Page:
Challenging Manitoba’s pandemic gathering restrictions in court showed me how groupthink can go awry

The judicial branch seems unwilling to stop the most significant attack on Canadian civil liberties

Jared Brown

“However, like times of war and other crises, pandemics call for sacrifices to save lives and avoid broad-based suffering. If some are unwilling to make such sacrifices and engage in behaviour that poses a demonstrated risk to the health and safety of others, the principles of fundamental justice will not prevent the state from performing its essential function of protecting its citizens from risk.”

These are the words of Chief Justice Crampton of the Federal Court in Spencer et al. v. Canada, the 2021 “Federal Quarantine Hotel” case.

We are in the midst of the most significant attack on civil liberties in Canadian history. Yet, the judicial branch continues to give their blessing to all manner of government restrictions because they say we are in a war and we must force everyone to sacrifice in service of the state.

During the first two weeks of May, I had the opportunity to appear virtually before Chief Justice Glenn Joyal of the Manitoba Court of Queen’s Bench in an application challenging the constitutionality of public health orders enacted by Manitoba’s chief officer of public health, Dr. Brent Roussin, in response to the SARS-COV2 virus and COVID-19 disease.

I was there to assist the Justice Centre for Constitutional Freedoms, a hard-working and dedicated group of pro-liberty truth seekers from across the political spectrum representing the challengers: churches, faith-based leaders, and an individual protestor. The applicants challenged the government’s prohibitions against gatherings, whether for church, peaceful protest, or family and social gatherings in their own homes.

My generation has been lucky. We have never lived through a war, at least not one that threatened us close to home, not one that felt like the country’s existence was at risk, in the same way, that the world wars must have done. But the case in Manitoba gave me just a slight taste of what wartime life might have been like, in all the bad ways. When people think of the home front at wartime, they think of rallying together, pitching in, and enduring hardship for a greater purpose. What gets less airtime is the bad stuff: government propaganda, petty autocrats who suddenly have more power than they dreamed, pressure to conform and adopt the dominant wartime narrative, and the desire to forgive the government for all transgressions and mistakes.

The case in Manitoba felt like a wartime case without the war. The applicants were up against the full power of the province of Manitoba, government-funded legacy media, and a big government narrative: a particular way of explaining and understanding the events of the COVID-19 pandemic that emphasizes the role of government policy and institutions.

The hearing took place against a backdrop of escalating restrictions across Canada and Manitoba in response to yet another “wave” and fears of the onslaught of new “variants of concern.” Indeed, supplementary materials delivered by Manitoba on the eve of the hearing attempted to stoke these new fears.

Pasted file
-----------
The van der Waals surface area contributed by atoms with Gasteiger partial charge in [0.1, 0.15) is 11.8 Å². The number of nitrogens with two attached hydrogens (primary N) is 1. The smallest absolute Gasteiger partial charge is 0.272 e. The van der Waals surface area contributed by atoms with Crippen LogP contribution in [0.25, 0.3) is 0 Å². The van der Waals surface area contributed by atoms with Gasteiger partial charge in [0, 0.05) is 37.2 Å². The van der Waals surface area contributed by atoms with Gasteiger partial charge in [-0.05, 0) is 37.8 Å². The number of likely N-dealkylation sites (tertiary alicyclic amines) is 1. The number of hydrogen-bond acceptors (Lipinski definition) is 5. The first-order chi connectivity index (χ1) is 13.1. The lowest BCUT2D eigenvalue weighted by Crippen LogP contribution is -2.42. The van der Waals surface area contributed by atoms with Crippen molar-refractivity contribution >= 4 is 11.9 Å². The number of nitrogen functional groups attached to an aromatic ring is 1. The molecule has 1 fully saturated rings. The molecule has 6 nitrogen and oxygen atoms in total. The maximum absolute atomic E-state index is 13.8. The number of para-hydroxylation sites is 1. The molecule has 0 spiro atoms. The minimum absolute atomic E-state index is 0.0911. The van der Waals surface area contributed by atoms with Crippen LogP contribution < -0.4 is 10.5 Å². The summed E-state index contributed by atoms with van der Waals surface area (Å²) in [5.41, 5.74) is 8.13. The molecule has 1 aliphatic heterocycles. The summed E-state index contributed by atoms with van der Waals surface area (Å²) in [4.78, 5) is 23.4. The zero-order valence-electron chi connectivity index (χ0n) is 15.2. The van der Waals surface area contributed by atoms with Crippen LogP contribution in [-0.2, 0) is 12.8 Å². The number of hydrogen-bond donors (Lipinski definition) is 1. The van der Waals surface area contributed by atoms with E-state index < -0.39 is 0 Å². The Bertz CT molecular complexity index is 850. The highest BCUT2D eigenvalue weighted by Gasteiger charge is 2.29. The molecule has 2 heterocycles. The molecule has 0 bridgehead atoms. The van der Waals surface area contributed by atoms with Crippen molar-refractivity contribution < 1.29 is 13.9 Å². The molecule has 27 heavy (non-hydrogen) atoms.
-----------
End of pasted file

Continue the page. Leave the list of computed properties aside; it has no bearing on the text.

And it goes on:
Since SARS-COV2 arrived in Canada, governments have positioned their public health policies as defences against an attacking foe (“We are all in this together”). At the same time, the legacy media’s wartime stance serves to prop up and promote government talking points and policies.

The political backdrop to the hearing also reflected the consensus typical of wartime: Sacrifice is necessary. Unprecedented restrictions on the populace are virtuous and to be supported by all to fight the foreign invader. Alternative perspectives should be censored and vilified. All the major political parties support the main thrust and approach of the government’s public health policies, with only minor quibbling that the measures ought to have been implemented faster, be broader in scope, and the usual partisan barbs over wartime profiteering. Into this “wartime” climate of fear, the elite institutions of power — the legacy media, political parties, the bureaucracy, academia, the courts, and even traditional civil liberties activists — have all fallen in line to support government and to shield it from criticism.

Bringing a Charter challenge in this “wartime” climate is a longshot indeed.

While Manitoba conceded that the challenged restrictions contravened the Canadian Charter of Rights and Freedoms, it sought to justify those infringements as “demonstrably justified” in a free and democratic society. Section 1 of the Charter places the onus on government to justify — with compelling evidence in court — any violation of a Charter freedom. The citizen does not have an onus once the violation is conceded.

The evidence at the hearing focused on the science around Manitoba’s response to SARS-COV2 and whether the science justified the measures and the resulting harm to our free and democratic society. But during the hearing, the s. 1 onus almost seemed to shift from Manitoba having to justify the challenged restrictions onto the applicants to prove that they weren’t justified.

Crown counsel stated in closing that the court should not construe the hearing as a public inquiry into the government’s COVID-19 response. This argument was unnecessary since limited media reporting on the proceedings to the public reflected the wartime narrative of deference and support of government action.

The chief justice reserved his decision, with a ruling to follow in the weeks or months ahead.

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